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Data Protection Bill – India

The Personal Data Protection Bill 2019 has been referred to a Joint Parliamentary Committee for detailed examination, and the report is expected by the Budget Session 2020.

This bill broadly governs the processing of personal data by:

  1. Government
  2. Companies incorporated in India, and
  3. Foreign companies dealing with personal data of individuals in India

The Central Government shall establish an Authority to be called the Data Protection Authority of India for the purpose of this Act with set qualifications for the members, terms and conditions to be followed for appointment of its members including detailed roles and responsibilities of the chairperson. Code of conduct for this Authority has to be listed out in detail as well.

The bill defines Data as Personal Data, Sensitive Personal Data and Critical Personal Data

  • “Personal data” is data which pertains to characteristics, traits or attributes of identity, which can be used to identify an individual
  • “Sensitive Personal Data” means personal data related to passwords, financial data, health data, official identifier, sex life, sexual orientation, biometric data, genetic data, transgender status, intersex status, caste or tribe, religious or political belief or affiliation etc
  • “Critical Personal Data” is yet to be clearly defined

Data Fiduciary – Roles & Responsibilities

A data fiduciary is a person, state, company or any juristic entity who alone or in conjunction with others determine the purpose and means of processing of personal data. Obligations towards data are manifold, some of the key ones being:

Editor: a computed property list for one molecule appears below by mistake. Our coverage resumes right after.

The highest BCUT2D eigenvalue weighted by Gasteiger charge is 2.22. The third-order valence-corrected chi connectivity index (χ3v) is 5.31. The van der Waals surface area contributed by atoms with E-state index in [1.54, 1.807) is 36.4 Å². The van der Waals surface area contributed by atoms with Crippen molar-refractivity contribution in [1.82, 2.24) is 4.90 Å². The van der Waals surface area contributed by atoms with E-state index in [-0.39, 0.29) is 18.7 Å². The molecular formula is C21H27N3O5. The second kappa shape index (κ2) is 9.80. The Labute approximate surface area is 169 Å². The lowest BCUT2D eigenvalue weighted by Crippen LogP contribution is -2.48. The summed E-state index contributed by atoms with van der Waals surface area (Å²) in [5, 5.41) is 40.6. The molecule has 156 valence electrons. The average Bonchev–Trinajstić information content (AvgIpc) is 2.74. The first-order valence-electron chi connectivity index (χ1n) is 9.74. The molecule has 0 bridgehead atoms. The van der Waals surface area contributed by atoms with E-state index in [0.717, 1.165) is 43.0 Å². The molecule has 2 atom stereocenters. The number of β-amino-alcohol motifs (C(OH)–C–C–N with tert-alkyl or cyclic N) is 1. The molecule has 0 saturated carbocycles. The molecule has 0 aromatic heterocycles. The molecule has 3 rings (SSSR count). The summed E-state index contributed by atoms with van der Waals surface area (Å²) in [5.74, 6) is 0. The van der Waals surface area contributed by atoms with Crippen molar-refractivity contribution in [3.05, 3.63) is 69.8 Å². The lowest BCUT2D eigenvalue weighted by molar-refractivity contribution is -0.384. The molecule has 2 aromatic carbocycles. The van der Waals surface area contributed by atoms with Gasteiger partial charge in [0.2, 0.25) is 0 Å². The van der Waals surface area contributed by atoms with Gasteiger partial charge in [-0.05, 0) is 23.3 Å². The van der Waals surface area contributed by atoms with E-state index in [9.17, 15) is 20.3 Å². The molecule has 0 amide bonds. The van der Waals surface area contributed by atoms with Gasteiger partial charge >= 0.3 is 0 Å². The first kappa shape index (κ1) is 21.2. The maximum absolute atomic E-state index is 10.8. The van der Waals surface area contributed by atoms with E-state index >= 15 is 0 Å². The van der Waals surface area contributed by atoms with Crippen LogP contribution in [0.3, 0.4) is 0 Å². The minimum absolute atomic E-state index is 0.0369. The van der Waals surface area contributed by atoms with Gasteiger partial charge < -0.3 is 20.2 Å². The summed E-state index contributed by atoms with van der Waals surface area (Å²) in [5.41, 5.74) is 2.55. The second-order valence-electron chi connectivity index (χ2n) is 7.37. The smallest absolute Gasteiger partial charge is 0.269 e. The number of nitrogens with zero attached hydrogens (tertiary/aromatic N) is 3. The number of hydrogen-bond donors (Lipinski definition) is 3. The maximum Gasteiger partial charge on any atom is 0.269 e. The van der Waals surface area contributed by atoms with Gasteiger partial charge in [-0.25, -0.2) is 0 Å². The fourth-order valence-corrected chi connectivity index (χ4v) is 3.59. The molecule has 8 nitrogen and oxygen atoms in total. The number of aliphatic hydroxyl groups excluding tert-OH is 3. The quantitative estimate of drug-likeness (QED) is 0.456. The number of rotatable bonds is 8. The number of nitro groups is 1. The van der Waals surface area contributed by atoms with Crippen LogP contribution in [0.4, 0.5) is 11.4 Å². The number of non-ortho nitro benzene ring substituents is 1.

• Reason for data collection and data usage
  • Amount of data that can be stored.
  • Obligation for fair and reasonable processing of the data to ensure privacy
  • Transparency of data principal (holder/owner of the data) towards the use and protection of data and sharing requisite information as and when requested for.

Data Principal - Rights

The Bill also talks about the rights of the data principal including but not limited to:

  • Right to obtain information on the purpose for which their personal data has been processed
  • Correct any incomplete or incorrect information
  • Have their data ported to any other data fiduciary in certain circumstances
  • Restrict continuing disclosure of their personal data by a fiduciary, if it is no longer necessary or consent is withdrawn.

This bill allows processing of data ONLY IF CONSENT IS PROVIDED BY THE INDIVIDUAL, except in certain cases as defined by the Authority

Data Storage Timelines:

The Bill states that the data fiduciary may retain personal data only as long as necessary to satisfy the purpose for which it was collected in the first place unless the retention of this data has been mandated for a longer duration or is necessary to comply with a certain law


The central government can exempt any of its agencies from one or more provisions of the Act owing to one or more of the reasons below:

  1. Interest of security of state
  2. Prevention, detection, investigation and prosecution of contraventions of law.
  3. Processing for the purpose of legal proceedings
  4. Research, archiving or statistical purposes.